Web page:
The crowds don't just sound different. They look different. When I asked Tyree Gelzer, 8, about this at an Obama rally in Orlando, the look on his face said, "Duh." His answer to why he and his family came out to see Obama: "Well, he's the first black president."

At Romney rallies, it can be difficult to find any people of color in the crowd. The Republican Party acknowledges this challenge. That's one reason the list of Republican convention speakers out this week includes New Mexico Gov. Susana Martinez, South Carolina Gov. Nikki Haley, and former Secretary of State Condoleezza Rice. All three have broken racial and gender barriers.

Any and all campaign rallies end with a stirring burst of music that plays on repeat while the candidate shakes hands with supporters. The song choices here say more than almost anything else about the differences between the candidates. Romney exits the stage to "Born Free," Kid Rock's anthem to individualism. Obama goes with Bruce Springsteen's hymn to collective accomplishment, "We Take Care of Our Own."

In short, what's different between Obama and Romney campaign events? Everything but the flag.

Copyright 2013 NPR. To see more, visit http://www.npr.org/.

Transcript

AUDIE CORNISH, HOST:

Every day on the campaign trail, President Obama and Mitt Romney offer competing visions for the country, and we report on contrasts in their policy proposals. But now, another sort of comparison. NPR's Ari Shapiro has attended both Romney and Obama rallies, and found that they feel completely different.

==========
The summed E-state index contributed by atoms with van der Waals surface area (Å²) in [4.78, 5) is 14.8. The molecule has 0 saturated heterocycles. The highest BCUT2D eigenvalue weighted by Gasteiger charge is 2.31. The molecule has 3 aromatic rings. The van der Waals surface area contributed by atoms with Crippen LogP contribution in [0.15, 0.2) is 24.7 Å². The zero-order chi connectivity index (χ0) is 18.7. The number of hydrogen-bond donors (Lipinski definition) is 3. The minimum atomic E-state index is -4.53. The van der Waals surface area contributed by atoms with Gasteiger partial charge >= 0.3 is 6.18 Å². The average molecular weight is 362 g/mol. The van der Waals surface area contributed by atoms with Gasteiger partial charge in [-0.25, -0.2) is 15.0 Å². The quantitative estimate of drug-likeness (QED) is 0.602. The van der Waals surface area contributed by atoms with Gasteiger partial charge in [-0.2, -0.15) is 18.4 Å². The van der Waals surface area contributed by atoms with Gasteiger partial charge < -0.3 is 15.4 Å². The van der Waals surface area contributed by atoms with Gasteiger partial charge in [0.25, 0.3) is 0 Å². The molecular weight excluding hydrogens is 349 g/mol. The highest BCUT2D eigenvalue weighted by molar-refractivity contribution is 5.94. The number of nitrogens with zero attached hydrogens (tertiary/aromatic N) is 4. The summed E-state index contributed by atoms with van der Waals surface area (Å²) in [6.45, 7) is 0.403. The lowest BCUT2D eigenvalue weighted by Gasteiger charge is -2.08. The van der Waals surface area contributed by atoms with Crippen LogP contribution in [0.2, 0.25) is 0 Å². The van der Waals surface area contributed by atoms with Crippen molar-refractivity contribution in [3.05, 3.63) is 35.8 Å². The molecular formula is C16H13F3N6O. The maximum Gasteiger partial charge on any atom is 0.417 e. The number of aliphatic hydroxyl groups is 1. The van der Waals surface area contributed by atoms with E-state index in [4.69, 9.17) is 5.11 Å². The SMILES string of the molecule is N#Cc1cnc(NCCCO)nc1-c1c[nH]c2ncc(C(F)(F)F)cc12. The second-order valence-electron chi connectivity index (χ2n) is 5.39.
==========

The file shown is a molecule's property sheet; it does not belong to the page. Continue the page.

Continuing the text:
ARI SHAPIRO, BYLINE: It's a hot night in Leesburg, Virginia, and Dorothy Fontaine has been standing outside of this high school since the sun was high in the sky.

And so it's now - it's a little after 7 o'clock, so you've been - around five hours?

DOROTHY FONTAINE: Hey, it's substantially after 7 o'clock. Yes, we have. And, you know, this doesn't actually even count the time in line the other day, to get the tickets.

SHAPIRO: So why is it so important to you to see the guy, that you would - you know - spend that much time and effort?

FONTAINE: It's the president of the United States. I mean, isn't it cool to go see the president of the United States?

SHAPIRO: Compare that to Beatrice Sutton, who dropped by a Romney event outside Chicago this morning. She showed up a little more than an hour before the candidate arrived.

BEATRICE SUTTON: It was very simple, very simple. Walked right in. They wanded me - or whatever you call it - and I walked right in and grabbed the last four seats in the place.

SHAPIRO: In this race, there are lots of differences between the two candidates. One's a Democrat, the other's a Republican; one's black, the other's white. But the biggest difference may be that one is the leader of the free world.

GORDON JOHNDROE: A lot of people just get excited when the president of the United States comes to their hometown.

SHAPIRO: Gordon Johndroe, of APCO Worldwide, worked in the Bush White House for eight years. He remembers when President George W. Bush attended the Daytona 500.